It's been three months since I've shaken myself a martini or poured myself a glass of wine. That's 89 days, if you're counting days - which I stopped counting after month one…that is, until just now. I stopped counting the days because it was depressing me. Now, I don't mean any disrespect to people who need to count days or go to AA meetings, but I quickly discovered that counting days just wasn't for me. It sort of felt like I was cataloging my deprivation and it just didn't feel good or right for me. It felt like I was just slogging along and ticking off the days on my wall calendar, like I was a prisoner locked up in a jail cell of my own creation (this metaphor was not lost on me). This act of counting days felt like it pegged me as an alcoholic, which I just don't think I am. I'm on a break from alcohol and I'm not sure how long this experiment is going to last.
What I know for sure is that I'm a woman who grew up in a house with parents who didn't drink. I got married young, went to church where it was frowned upon to drink alcohol and then I got divorced. I started really drinking at the ripe old age of 27 and had no model for responsible drinking. I thought adults drink and I'm an adult so I can drink as much as I want, whenever I want to. I was carefree and fun. I got remarried, bought a wine bar and drank wine for a living. When the wine bar sold seven years ago, I was a little lost and didn't quite know what to do with myself. I developed new hobbies and hosted many dinner parties. Being social and pouring drinks for people didn't leave my system and I still wanted to be the life of the party. Over the years, this just got old and after a dinner party I threw for a friend in January I knew it was time to change my life in a big way.
Since I'm the master of my own universe, I decided to stop the practice of counting days and, instead, decided I would focus on the monthly milestones and treat myself on the third day of each month. The third of the month would be an acknowledgment of how far I've come and celebrate the positive new habits I am forming.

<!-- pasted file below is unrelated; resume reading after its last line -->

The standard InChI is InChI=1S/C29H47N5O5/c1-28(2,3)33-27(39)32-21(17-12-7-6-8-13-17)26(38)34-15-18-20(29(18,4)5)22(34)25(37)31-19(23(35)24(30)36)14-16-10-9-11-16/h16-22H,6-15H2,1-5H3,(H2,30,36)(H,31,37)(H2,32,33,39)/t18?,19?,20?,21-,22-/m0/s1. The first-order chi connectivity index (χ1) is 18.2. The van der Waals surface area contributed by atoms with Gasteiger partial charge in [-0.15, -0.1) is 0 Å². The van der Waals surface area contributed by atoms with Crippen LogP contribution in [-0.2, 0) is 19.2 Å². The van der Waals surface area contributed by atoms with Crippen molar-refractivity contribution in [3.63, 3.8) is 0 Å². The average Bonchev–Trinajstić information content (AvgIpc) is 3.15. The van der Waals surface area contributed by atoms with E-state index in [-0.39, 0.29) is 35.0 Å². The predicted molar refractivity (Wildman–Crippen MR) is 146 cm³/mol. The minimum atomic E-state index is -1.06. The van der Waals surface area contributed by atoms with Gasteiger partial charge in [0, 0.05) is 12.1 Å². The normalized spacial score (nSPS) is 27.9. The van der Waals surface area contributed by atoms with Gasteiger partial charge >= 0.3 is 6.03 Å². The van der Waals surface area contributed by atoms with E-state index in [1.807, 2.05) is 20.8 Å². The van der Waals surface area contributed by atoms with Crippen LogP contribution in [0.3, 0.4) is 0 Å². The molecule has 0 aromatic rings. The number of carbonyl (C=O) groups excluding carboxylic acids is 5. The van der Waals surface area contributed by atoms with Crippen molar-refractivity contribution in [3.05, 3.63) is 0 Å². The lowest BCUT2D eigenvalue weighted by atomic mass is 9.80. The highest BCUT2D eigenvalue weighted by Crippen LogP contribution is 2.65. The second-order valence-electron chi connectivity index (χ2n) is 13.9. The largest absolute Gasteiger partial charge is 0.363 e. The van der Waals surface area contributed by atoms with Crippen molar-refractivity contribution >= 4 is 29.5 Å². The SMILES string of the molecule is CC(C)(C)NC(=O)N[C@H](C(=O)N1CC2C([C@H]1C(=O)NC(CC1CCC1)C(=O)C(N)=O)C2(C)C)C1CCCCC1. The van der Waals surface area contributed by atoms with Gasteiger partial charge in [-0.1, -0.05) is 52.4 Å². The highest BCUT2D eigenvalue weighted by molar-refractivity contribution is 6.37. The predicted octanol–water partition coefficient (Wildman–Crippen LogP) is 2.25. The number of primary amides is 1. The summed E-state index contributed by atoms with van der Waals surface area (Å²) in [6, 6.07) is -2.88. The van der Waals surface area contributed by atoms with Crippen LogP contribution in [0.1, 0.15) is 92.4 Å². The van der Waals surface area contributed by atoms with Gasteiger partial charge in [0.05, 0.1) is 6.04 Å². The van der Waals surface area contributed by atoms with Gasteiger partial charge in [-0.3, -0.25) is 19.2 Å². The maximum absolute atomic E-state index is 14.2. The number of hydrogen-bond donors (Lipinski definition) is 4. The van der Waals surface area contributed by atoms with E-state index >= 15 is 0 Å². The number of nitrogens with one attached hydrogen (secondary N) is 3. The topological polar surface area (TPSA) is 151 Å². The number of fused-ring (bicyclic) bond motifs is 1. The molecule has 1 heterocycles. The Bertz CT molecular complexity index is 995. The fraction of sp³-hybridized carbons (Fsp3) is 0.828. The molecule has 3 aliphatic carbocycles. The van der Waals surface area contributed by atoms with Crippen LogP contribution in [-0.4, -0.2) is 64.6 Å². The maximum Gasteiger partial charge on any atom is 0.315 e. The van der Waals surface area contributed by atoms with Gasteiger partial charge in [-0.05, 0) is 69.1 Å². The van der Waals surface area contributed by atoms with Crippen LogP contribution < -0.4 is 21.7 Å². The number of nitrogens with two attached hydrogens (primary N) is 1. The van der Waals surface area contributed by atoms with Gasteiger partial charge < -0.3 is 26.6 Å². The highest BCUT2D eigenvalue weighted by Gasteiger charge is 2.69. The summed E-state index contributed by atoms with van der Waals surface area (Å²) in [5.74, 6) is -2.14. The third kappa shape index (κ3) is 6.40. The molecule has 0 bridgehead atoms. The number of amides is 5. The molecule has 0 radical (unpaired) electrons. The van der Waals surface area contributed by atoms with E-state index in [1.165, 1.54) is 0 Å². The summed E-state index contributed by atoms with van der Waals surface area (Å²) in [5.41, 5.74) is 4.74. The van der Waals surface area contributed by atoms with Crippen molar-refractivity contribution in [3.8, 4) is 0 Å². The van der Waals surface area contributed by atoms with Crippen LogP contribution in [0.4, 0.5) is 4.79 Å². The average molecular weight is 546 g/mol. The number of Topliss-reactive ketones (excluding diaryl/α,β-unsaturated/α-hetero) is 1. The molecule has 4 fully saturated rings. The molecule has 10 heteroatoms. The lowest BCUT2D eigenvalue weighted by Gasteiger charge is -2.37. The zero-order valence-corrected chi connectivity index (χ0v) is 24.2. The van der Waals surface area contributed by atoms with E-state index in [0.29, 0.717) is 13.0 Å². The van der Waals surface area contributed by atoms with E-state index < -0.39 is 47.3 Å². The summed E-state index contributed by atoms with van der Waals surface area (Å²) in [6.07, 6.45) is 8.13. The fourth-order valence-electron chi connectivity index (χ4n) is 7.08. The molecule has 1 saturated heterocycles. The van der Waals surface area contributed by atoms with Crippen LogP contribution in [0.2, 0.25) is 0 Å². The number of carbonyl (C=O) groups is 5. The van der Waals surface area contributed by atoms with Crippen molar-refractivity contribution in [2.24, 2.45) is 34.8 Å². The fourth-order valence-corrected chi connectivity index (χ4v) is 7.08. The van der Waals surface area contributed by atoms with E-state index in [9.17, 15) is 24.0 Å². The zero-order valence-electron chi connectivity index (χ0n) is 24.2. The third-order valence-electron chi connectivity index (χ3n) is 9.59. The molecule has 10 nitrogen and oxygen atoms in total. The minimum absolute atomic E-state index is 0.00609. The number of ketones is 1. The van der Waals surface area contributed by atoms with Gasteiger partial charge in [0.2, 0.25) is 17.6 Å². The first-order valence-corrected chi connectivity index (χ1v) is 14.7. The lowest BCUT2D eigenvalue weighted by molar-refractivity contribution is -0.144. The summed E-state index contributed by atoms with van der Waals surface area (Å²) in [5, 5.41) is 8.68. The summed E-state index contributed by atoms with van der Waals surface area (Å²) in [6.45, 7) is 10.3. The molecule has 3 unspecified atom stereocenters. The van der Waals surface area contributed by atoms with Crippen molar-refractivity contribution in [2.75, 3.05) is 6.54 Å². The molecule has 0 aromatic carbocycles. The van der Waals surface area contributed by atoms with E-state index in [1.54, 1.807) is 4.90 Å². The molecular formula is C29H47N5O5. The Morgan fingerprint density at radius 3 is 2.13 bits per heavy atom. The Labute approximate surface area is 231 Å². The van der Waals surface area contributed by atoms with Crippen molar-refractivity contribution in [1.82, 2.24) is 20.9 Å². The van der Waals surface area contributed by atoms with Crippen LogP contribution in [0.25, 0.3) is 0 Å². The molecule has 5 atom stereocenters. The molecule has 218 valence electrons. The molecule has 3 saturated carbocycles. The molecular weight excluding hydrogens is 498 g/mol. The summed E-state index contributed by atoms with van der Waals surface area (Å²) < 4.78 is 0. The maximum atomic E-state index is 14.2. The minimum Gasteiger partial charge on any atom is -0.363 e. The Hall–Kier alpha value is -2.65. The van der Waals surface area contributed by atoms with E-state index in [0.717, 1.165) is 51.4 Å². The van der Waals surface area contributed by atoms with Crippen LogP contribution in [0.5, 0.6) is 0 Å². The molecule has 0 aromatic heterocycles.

At this point in time, I'm not craving wine or cocktails (at all) and that's been a huge revelation. I've removed myself from certain social situations during these past three months to aid in creating a more solid foundation for myself, but overall I'm just not feeling like I need a pretty cocktail in my hand at the beginning (or end) of the evening. I've also made a conscious decision to not host dinner parties in our home during this time of reflection. I'm not sure when I'll resume, but taking it off the table has freed me up to focus on my family and I like how that's felt. In taking this self-imposed break from alcohol, it's allowed me time to really think about why I chose to escape this way. Some of those days were emotionally hard to get through and it's still very much a work in progress. I'm not sure how much longer I will abstain from drinking, but I have no plans of going back as of right now. I like how I'm feeling too much to go back to how I was feeling before I stopped drinking.
Since I appreciate reading from other bloggers who have shared similar journeys, I'm going to share my personal experience with abstaining from alcohol over the last three months and what that looks like over here in a few different areas of focus.
Let's start here. While on this road to a clear mind & body, I also went wheat-free about 10 weeks ago. I think the combination of eliminating alcohol and wheat from my daily routine has done huge favors for my face. When I would stay up late watching DVDs and sipping a bottomless Manhattan, I went to bed without washing my face. I would wake up parched, with a mild hangover. Sounds awesome, right? My skin was ruddy looking and dry. I'm sure I was dehydrated and I know it showed.
I treated myself to a full facial at a small local spa in celebration of Month One without alcohol and it was totally the right call. Taking care of myself in ways that were both positive and good for me was a new way of indulging and that wasn't lost on me. But this indulgence had positive, visible, lasting effects. I purchased good quality moisturizer and sunscreen and walked out of the salon door with a little skip in my step. It felt fantastic to address my needs in such a nurturing way. I took care of myself in a way that had nothing to do with alcohol and I have to say it felt really good. Different, but good. I treated myself to another mini-facial for Month Two and loved how this simple act changed the way I literally saw myself in the mirror.
Cutting out my late afternoon adult beverages (as well as wheat) from my diet created insane cravings for sweets around 4 o'clock every single day. At first, I would make myself a cup of tea and eat a little (okay, a lot of) chocolate. After work lately, I find that I like to drive myself to 31 Flavors and indulge in one scoop of each of my childhood favorites - peanut butter & chocolate and pralines & cream - and enjoy them while sitting on a bench, all by myself, before I pick my son up from school. My sugar craving is immediately satisfied, as well as my childhood nostalgia-fix. Two birds killed with one cone, as it were.